Rule of the Week

Despite more than 20 local rules and the entire USGA rulebook, each week there are situations that come up on the golf course that involves interpretation of a rule or rules. Hang around the clubhouse after your round and you’re likely to hear various SBIC members express their opinion about a rule or its interpretation. This space will be used to make public these questions on rules that come up, as they are likely to come up one day in your foursome.

This week’s rule deals with 2-man teams and putts. It is commonly thought that – if in a 2-man competition – you can stand behind your partner and watch him/her putt to see the line. Alas, that is false:

Rule 14-2b: Positioning of caddie or partner behind the ball.
A player must not make a stroke with his caddie, his/her partner or his/hers partner’s caddie positioned on or close to an extension of the line of play or line of putt behind the ball.
Exception: There is no penalty if the players caddie, his partner or his partners caddie is inadvertently located on or close to an extension of the line of play or line of putt behind the ball.

What it means: Simply, you are not allowed to stand directly behind your partner and watch the putt. Off to the side? Fine. Not your partner? OK to stand directly behind. HOWEVER, this is a breach of etiquette. A fairly big breach. Please don’t do it.

Penalty for breach of rule 14-1 or 14-2:
Match play =loss of hole
Stroke play=Two strokes


In bounds, out of bounds, water hazards, lateral hazards, environmental areas – these areas are marked by the course Superintendent. The SBIC works with the Super to understand the intent of the Super when defining these areas; in some cases, the SBIC decides to create a local rule to help navigate the course. Two areas on the course were the subject of discussion this week:

Left side of hole 11: UPDATE: This area has been re-marked with additional white stakes.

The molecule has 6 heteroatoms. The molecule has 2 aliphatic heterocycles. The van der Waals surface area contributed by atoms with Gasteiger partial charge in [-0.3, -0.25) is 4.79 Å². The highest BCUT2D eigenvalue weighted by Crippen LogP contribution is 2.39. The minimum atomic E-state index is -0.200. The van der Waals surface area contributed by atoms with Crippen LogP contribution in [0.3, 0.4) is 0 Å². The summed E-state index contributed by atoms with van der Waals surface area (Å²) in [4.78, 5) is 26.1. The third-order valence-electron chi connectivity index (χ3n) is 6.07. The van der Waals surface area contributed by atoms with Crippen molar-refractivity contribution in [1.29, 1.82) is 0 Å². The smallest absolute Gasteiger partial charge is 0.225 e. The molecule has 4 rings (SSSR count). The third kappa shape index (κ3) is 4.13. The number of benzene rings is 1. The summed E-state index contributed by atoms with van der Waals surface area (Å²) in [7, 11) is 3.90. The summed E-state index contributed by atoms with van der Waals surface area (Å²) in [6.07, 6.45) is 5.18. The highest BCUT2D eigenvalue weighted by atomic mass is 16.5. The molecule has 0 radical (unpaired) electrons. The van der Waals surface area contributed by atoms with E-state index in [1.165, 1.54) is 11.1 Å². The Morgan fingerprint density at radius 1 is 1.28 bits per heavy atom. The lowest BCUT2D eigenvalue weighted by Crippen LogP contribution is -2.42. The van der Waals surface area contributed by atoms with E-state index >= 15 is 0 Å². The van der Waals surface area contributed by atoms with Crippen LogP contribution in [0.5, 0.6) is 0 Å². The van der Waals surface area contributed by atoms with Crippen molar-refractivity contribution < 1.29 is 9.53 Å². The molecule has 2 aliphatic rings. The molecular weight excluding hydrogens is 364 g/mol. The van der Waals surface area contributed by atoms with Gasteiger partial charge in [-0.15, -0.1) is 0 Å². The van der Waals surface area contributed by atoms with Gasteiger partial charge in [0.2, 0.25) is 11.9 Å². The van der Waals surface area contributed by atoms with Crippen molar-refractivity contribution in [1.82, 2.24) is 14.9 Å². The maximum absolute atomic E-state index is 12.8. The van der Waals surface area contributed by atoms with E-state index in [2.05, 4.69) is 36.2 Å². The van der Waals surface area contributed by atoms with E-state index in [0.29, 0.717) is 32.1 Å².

Right side of hole 18: There is an area between holes 18 and 11 that is overgrown, but is not marked with stakes as a hazard area. If the ball cannot be found, it is a lost ball and the player must go back to the tee and hit another tee shot. If it is found, the options are to play it as it lies, or declare an unplayable lie and continue under the USGA unplayable lie rule (this may mean dropping a ball on the 11th-hole side of the area!):

Rule 28 – Ball Unplayable
The player may deem his ball unplayable at any place on the course, except when the ball is in a water hazard. The player is the sole judge as to whether his ball is unplayable.

If the player deems his ball to be unplayable, he must, under penalty of one stroke:

a. Proceed under the stroke and distance provision of Rule 27-1 by playing a ball as nearly as possible at the spot from which the original ball was last played (see Rule 20-5); or

b. Drop a ball behind the point where the ball lay, keeping that point directly between the hole and the spot on which the ball is dropped, with no limit to how far behind that point the ball may be dropped; or

c. Drop a ball within two club-lengths of the spot where the ball lay, but not nearer the hole.

If the unplayable ball is in a bunker, the player may proceed under Clause a, b or c. If he elects to proceed under Clause b or c, a ball must be dropped in the bunker.

When proceeding under this Rule, the player may lift and clean his ball or substitute a ball.

Penalty for Breach of Rule:

Match play – Loss of hole; Stroke play – Two strokes.


The Club Championships begin this weekend. Saturday is the Qualifying Round, and the format is medal, or stroke, play for all flights. The top 8 in each flight will play Sunday in match play, again across all flights. Here are some of important rules to keep in mind:

  • 6-5. BallThe responsibility for playing the proper ball rests with the player. Each player should put an identification mark on his ball. SBIC note: MARK YOUR BALL!!
  • 15-1. General: A player must hole out with the ball played from the teeing ground, unless the ball is lost or out of bounds or the player substitutes another ball, whether or not substitution is permitted (see Rule 15-2). If a player plays a wrong ball, see Rule 15-3.
  • 15-3b. Wrong Ball: Stroke PlayIf a competitor makes a stroke or strokes at a wrong ball, he incurs a penalty of two strokes.The competitor must correct his mistake by playing the correct ball or by proceeding under the Rules. If he fails to correct his mistake before making a stroke on the next teeing ground or, in the case of the last hole of the round, fails to declare his intention to correct his mistake before leaving the putting green, he is disqualified. Strokes made by a competitor with a wrong ball do not count in his score. If the wrong ball belongs to another competitor, its owner must place a ball on the spot from which the wrong ball was first played.
  • Rule 7-2: Practice Between HolesQ. During the stipulated round, is it permissible to practice putting or chipping between the play of two holes? A. Yes. Between the play of two holes, the player may practice putting or chipping on or near the putting green of the hole last played, any practice putting green or the teeing ground of the next hole to be played in the round, provided such practice is not from a hazard (water hazard or bunker) and does not unduly delay play.